Sainte Chappelle

Sainte Chappelle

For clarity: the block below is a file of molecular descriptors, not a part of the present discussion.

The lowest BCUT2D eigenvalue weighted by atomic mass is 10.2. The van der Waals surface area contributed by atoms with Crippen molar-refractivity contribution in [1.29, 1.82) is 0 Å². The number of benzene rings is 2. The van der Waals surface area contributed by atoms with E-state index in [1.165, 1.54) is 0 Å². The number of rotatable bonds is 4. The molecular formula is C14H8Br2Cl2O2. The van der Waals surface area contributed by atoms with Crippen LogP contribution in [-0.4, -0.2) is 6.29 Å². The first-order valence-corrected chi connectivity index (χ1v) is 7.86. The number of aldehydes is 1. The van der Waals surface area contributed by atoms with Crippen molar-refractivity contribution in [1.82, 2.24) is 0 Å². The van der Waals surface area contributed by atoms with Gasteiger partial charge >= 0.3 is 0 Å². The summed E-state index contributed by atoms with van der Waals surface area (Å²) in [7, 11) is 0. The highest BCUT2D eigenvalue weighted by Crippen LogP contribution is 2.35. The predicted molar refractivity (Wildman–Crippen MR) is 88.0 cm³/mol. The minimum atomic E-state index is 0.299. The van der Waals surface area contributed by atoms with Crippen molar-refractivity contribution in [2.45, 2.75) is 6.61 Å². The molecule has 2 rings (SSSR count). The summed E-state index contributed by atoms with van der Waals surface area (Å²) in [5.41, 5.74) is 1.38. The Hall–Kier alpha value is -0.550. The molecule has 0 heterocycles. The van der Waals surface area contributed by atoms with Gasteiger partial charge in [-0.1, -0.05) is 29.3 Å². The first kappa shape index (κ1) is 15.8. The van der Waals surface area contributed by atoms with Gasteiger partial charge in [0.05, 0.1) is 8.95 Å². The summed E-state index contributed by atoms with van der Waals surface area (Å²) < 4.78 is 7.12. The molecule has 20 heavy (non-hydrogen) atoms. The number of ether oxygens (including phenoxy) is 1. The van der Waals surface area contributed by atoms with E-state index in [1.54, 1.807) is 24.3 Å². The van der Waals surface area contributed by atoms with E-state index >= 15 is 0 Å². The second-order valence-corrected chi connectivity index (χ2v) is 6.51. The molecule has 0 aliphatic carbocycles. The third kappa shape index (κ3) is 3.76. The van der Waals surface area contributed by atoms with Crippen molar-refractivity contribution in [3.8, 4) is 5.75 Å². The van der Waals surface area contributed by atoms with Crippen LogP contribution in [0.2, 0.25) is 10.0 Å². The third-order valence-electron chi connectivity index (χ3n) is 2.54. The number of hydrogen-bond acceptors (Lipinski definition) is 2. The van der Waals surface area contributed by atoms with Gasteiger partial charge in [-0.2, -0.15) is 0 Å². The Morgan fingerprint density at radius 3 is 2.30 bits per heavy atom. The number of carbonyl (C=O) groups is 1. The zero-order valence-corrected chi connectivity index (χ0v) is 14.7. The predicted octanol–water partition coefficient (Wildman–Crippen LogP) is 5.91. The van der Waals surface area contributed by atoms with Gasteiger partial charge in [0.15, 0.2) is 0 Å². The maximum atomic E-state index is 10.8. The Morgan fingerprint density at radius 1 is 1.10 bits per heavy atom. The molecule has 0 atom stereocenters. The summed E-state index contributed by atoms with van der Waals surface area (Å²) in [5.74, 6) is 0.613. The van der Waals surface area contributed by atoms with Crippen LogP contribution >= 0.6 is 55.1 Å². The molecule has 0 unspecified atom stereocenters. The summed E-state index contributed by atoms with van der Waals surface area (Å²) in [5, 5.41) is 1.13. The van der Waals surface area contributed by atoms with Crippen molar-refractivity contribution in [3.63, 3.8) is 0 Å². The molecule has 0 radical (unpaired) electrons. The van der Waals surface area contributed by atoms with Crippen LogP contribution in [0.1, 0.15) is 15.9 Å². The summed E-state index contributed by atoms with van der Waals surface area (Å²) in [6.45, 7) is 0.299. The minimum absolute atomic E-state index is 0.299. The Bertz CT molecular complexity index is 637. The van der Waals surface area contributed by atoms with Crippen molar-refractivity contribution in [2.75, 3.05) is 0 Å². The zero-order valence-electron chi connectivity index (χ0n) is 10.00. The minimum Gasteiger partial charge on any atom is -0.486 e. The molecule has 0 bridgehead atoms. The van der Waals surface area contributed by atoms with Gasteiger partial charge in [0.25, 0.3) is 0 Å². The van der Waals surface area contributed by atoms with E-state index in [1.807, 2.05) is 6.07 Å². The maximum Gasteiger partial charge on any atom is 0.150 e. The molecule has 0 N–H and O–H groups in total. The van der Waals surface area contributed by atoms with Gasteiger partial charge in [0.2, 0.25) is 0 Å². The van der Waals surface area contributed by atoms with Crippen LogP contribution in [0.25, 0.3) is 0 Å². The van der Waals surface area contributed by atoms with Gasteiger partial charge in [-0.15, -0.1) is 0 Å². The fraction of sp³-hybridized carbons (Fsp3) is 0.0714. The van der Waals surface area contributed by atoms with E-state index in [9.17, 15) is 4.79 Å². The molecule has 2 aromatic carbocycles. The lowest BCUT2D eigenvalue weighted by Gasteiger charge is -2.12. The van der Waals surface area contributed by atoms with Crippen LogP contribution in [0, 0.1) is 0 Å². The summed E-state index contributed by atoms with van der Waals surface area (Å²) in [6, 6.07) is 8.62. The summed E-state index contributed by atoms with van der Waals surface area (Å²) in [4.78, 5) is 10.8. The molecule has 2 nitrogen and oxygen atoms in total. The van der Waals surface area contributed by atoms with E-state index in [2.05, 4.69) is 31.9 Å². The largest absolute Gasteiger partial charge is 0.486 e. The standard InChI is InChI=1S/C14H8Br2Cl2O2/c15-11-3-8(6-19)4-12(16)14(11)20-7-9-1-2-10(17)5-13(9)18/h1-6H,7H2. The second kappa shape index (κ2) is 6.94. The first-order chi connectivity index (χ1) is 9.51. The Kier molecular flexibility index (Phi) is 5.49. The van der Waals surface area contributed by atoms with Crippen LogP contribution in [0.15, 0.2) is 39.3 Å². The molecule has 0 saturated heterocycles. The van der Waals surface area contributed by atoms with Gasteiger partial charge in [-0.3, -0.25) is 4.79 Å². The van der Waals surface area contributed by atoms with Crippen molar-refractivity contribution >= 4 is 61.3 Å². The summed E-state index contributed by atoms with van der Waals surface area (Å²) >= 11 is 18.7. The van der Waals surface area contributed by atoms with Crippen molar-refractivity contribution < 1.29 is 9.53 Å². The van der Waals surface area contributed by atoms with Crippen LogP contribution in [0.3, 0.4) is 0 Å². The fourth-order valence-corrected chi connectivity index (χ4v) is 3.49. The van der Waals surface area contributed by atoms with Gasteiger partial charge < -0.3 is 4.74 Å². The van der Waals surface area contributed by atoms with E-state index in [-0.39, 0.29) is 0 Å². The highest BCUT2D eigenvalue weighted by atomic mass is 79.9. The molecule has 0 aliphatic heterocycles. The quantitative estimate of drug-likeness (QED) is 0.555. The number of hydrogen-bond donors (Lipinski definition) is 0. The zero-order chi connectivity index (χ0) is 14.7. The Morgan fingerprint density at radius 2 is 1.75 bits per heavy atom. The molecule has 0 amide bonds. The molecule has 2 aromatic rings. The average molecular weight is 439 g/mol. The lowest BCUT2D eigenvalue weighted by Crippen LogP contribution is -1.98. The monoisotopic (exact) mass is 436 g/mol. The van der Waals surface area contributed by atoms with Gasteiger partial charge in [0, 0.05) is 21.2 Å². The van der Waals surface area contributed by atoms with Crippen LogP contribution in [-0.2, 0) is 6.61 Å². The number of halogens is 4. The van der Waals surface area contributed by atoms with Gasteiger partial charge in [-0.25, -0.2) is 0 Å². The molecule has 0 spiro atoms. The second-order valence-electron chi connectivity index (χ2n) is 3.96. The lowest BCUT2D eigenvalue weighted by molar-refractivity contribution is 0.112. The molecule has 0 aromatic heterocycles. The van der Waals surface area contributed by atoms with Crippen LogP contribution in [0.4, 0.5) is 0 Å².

Sainte Chapelle was beautiful, with its blue ceilings and gold everywhere – very different from Notre Dame, but still beautiful. When we finished there we found ourselves with some unexpected free time so we walked to the Latin Quarter and to the Pantheon and then took the metro to Pompadou Center, which in my opinion does not belong in Paris. It is a very odd, modern building that just doesn’t fit in such a beautiful old city. We went there for the view of Sacre Coeur, which was indeed worth the visit. From there we headed to the Louvre, which was so much bigger than I ever imagined. Really, you could probably visit the Louvre every day for a week and not see the whole thing. We spent about two hours there and did manage to see Venus de Milo, The Winged Victory of Samothrace, and of course, the Mona Lisa. Many people told me that I would be disappointed and that it was smaller than you expect, but I didn’t think so. Yes there was a huge crowd of people surrounding the world’s most famous painting, but I don’t think that made it any less special to see, and it seemed to me to be just the right size.